A Gate is an object that appears in several Kirby titles. It consists of a thin wall, floor or ceiling that blocks off a passage, which can be opened and/or closed by meeting some specified condition. There are two primary types of gates; switch gates are activated by pressing a Switch or other activation trigger and key gates are opened using Keys. The former debuted in Kirby Super Star and the latter did not appear until Kirby's Return to Dream Land.
A switch gate consists of a thin barrier or platform which ranges from 2 to 3 Kirbies tall, though all gates in a particular game tend to match each-other in terms of dimensions. They often block passage forward or lock away a bonus item or area. To open them, Kirby usually has to find and press a corresponding Switch or Pull Switch located elsewhere in the area. Some gates will remain open indefinitely after being triggered (until Kirby leaves and re-enters the area they reside in), while others will only remain open for a set interval before shutting again.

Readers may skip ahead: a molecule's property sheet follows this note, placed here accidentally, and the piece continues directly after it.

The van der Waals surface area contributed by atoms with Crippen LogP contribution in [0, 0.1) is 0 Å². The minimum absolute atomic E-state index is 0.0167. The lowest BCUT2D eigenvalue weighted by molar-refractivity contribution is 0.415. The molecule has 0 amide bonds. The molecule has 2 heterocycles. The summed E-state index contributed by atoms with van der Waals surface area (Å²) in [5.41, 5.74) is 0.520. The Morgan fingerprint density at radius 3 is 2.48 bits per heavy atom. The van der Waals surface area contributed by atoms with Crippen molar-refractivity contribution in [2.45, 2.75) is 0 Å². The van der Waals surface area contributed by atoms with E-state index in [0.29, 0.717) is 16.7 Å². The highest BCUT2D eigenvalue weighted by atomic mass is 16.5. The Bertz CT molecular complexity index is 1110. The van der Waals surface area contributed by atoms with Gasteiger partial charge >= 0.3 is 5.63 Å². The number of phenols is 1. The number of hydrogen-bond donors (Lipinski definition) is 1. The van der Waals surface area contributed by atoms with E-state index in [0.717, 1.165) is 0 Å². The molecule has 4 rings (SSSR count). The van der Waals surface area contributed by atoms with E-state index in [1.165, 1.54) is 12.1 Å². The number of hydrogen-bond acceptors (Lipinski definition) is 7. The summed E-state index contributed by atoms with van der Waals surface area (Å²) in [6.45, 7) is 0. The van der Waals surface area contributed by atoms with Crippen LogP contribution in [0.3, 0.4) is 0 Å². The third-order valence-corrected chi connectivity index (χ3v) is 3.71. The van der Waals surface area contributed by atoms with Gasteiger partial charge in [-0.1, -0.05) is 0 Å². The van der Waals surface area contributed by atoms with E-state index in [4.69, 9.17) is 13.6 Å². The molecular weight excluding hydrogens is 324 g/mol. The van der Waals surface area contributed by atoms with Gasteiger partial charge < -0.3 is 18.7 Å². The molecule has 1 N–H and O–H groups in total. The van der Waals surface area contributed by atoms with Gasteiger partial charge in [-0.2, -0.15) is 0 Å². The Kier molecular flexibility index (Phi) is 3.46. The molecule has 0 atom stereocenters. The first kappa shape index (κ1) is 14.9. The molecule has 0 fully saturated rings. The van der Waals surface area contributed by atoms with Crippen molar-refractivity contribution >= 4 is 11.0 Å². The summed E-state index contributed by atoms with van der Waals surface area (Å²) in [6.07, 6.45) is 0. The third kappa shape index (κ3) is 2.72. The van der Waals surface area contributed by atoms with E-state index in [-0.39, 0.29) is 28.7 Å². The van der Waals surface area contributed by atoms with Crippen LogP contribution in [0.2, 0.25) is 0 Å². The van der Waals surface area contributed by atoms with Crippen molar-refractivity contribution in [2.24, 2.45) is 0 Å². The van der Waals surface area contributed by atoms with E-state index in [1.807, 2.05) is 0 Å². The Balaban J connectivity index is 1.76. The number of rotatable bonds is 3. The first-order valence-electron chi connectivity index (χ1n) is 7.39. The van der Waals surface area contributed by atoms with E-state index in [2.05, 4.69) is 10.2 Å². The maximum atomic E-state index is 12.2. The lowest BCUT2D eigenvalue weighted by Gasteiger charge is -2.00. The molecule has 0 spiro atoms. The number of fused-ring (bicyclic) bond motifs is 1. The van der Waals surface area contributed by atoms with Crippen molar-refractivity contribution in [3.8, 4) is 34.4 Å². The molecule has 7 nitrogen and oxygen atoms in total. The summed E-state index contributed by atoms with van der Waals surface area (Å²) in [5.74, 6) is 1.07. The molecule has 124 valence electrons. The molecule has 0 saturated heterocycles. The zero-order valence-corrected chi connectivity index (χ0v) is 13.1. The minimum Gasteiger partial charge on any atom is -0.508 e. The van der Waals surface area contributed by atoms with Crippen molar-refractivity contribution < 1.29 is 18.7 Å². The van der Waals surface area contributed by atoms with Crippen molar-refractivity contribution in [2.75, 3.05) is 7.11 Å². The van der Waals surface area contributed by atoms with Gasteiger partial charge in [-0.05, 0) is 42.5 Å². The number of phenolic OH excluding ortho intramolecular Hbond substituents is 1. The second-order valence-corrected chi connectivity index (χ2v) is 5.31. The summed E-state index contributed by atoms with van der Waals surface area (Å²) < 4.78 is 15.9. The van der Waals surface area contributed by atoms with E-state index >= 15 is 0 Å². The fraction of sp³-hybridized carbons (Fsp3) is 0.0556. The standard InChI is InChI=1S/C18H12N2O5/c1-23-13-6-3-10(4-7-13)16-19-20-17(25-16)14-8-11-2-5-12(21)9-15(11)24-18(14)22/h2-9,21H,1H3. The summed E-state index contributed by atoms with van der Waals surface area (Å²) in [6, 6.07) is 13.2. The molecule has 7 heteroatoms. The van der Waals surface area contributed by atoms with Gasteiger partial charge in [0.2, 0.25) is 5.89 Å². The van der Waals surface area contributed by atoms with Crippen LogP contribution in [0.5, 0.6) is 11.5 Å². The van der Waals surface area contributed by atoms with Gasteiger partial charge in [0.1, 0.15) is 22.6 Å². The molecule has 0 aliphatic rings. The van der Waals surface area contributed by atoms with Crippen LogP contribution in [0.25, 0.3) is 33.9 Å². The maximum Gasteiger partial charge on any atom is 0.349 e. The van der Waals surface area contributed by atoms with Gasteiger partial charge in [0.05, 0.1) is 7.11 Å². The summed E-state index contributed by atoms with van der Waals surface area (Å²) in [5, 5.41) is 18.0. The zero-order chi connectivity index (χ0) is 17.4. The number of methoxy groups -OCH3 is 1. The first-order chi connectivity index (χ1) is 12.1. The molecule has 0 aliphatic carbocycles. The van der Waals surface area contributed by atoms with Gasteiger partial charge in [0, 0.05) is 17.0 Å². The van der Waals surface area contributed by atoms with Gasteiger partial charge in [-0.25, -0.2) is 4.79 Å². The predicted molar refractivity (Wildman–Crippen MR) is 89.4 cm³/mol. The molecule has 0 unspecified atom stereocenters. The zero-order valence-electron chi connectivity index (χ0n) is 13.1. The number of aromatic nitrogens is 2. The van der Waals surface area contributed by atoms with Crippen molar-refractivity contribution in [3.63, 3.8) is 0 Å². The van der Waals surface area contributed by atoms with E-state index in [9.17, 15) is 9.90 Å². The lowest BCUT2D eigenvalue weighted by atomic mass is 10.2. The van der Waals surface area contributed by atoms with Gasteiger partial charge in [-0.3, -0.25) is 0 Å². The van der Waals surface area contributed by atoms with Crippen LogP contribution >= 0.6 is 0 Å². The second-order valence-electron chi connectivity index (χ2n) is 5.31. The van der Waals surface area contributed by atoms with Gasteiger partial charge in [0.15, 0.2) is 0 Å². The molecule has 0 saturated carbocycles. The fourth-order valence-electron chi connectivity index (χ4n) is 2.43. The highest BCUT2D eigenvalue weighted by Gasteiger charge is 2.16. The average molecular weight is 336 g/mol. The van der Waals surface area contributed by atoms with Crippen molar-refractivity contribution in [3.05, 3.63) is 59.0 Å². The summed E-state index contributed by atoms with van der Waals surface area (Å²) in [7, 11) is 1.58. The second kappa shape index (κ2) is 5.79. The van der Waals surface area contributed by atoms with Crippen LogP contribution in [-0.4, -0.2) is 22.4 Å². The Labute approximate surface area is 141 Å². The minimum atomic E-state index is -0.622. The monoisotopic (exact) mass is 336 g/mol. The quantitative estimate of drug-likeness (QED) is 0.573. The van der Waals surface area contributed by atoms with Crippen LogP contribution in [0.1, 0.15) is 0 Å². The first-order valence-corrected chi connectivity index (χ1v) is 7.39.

Switches are not the only way to trigger these gates. Other actions or mechanisms can do this as well, including the following:
- Hitting a Bomb Block
- Defeating a specific enemy or Mid-Boss
- Approaching the gate
- Waiting a short while in an area
These gates are also often positioned in ways that they do not act as barriers, but instead as platforms. As such, it may actually be a mistake to trigger these to open, as they may drop important items or objects into a bottomless pit or otherwise inaccessible area. These gates can also be inverted, in the sense that they start open, and shut when triggered instead of the other way around. A single trigger can be responsible for activating multiple gates in various states, which is the case when a single switch opens one gate, but closes another.
A key gate tends to match the switch gates in terms of dimensions, but is visually distinguished by a lock on its screen-facing side. These gates can only be opened by contact with a Key and once opened, will not shut again. In most cases, any key will do, but some gates will only accept a key that matches its lock color.
For the most part, these gates are not as versatile as their switch-based counterparts, though there may be instances where multiple key gates are present and a comparatively smaller amount of keys can be used. In this case, it is important to choose which gates to unlock carefully, as unlocking a gate removes the key as well.
A Key Gate from Kirby: Triple Deluxe.